Here are seven top tips for your NQT year that I found particularly useful – based on my own experiences in the classroom.
Be Prepared for your NQT Year!
It’s a cliché but it’s true. Being prepared is half the battle… the last thing you want is to feel like you’re playing catch-up. Have an organised folder or two for CPD resources, seating plans, assessment tracking and copies of stuff you’re likely to use all the time. Have a USB stick crammed with resources – keep your lessons on it forever and nab as many resources as you can from others. It’s nice to have a treasure trove of stuff just in case your laptop dies and you’re left with nothing! Oh, and use some sort of cloud backup system for the USB stick and your computer too. You know, in case you lose it. Always. Be. Prepared.
Use Your NQT Mentor!
Your mentor is among the most important people you’ll work with during your NQT year. Don’t tell yourself you can ‘do it without them’ or that you’re ‘not worth their time because they’re busy’. Ask questions, share resources, plan lessons and bounce ideas back and forth with them. Your mentor should not only help you stay on top of the job in your first year, they should also offer a level of pastoral/wellbeing support. My mentor and I went out to lunch (yes, we actually left the building!) at least once a week and had a cheeky pint in the pub on a Friday too.
Remember, NQT Observations Aren’t a Performance!
Observations leave even the most experienced teachers feeling anxious and it’s always tempting to plan an overly-ambitious, all-singing-all-dancing lesson just to impress the observer. You’re going to be observed a lot during your NQT year so don’t fall into the trap of performing! A carefully planned, well-resourced, day-to-day lesson will impress an experienced teacher and the feedback will be useful too because it’s an accurate reflection on your actual teaching methods. Oh, you’ll avoid the inevitable ‘You’re not normally this much fun, Sir…’ moment too.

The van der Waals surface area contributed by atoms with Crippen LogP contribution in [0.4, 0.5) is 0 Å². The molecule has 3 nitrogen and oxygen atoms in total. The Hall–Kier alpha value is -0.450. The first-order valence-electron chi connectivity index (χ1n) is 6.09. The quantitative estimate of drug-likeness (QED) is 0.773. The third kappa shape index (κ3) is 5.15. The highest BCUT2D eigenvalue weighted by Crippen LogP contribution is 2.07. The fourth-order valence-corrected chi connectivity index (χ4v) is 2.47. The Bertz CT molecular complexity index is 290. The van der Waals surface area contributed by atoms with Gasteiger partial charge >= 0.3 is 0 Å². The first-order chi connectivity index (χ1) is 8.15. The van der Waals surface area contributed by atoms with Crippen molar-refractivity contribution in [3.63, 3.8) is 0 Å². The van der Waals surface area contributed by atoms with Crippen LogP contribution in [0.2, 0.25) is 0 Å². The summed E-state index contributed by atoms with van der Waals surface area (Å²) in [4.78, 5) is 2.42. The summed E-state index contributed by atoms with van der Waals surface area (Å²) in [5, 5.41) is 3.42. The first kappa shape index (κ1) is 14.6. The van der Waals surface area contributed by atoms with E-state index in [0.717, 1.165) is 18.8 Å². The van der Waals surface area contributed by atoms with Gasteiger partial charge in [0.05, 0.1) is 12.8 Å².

Oh, and Observe Other Teachers Too!
Observing other teachers in your own department has obvious benefits because methods and ideas are immediately transferable. However, if you have the chance to observe teachers in other subject areas, do it! Why? Teachers outside of your department might be a treasure trove of good ideas. Some may have fantastic behaviour management techniques, unique approaches to differentiation or excellent advice for teaching learners with SEND considerations that you’d have otherwise missed.
Sometimes, Feedback Isn’t Pleasant!
You’re a trained professional and you managed to land your job ahead of the other applicants – but sometimes, you are going to be told that certain aspects of your craft need to be improved – sometimes, that hurts. Just remember, if that harsh feedback on your questioning techniques was actionable and constructive, it’s nothing personal. Don’t let unpleasant feedback bog you down – learn from the advice and build upon it to impress the observer next time! You could also turn this on its head and ask an observer to demonstrate their techniques by going to watch them in their classroom.
Be a Reflective Practitioner (Or, Learn from Your Mistakes!)
Sometimes, things won’t go to plan. Your bright and brilliant idea for a starter could derail the entire lesson or the main tasks of your lesson could fall entirely flat. This happens to everyone – and it happens to experienced teachers all the time! The best advice here is to learn from your mistakes and frame everything in a positive way. Instead of beating yourself up and saying ‘that was an absolute shambles’, ask yourself how you could change your approach next time.
Make Time for You (And Your Family, Friends and Partner)!
The workload is one of the biggest concerns for teachers young and old and it’s important to avoid feeling swamped. Prioritise your work and stick to it rigidly. You might have some lovely ideas for a Romeo & Juliet display wall but is that because can’t bear to look at those 27 Romeo & Juliet assessments? Know when to say no, too. Those 27 assessments still need marking so a polite ‘no’ to another teacher, your head or a student is sometimes required and kick away that latent guilt for saying it. Have ‘you time’ on evenings and weekends – put time aside and stick to it! Go to the gym, binge a little TV, have friends over for dinner or go on a date – whatever you do to unwind, make time for it! It’ll do wonders for your health and wellbeing.
The NQT year is a tough one, but it’s also among the most rewarding. Enjoy the ride! What other hints, tips and advice would you offer to survive the hardships of the NQT year? And if you think you’ve got the NQT year down, why not check out our blog about things teachers wish they’d done during the NQT year? There is nothing but endless advice out there, including having a Beyond Secondary Resource subscription to hand!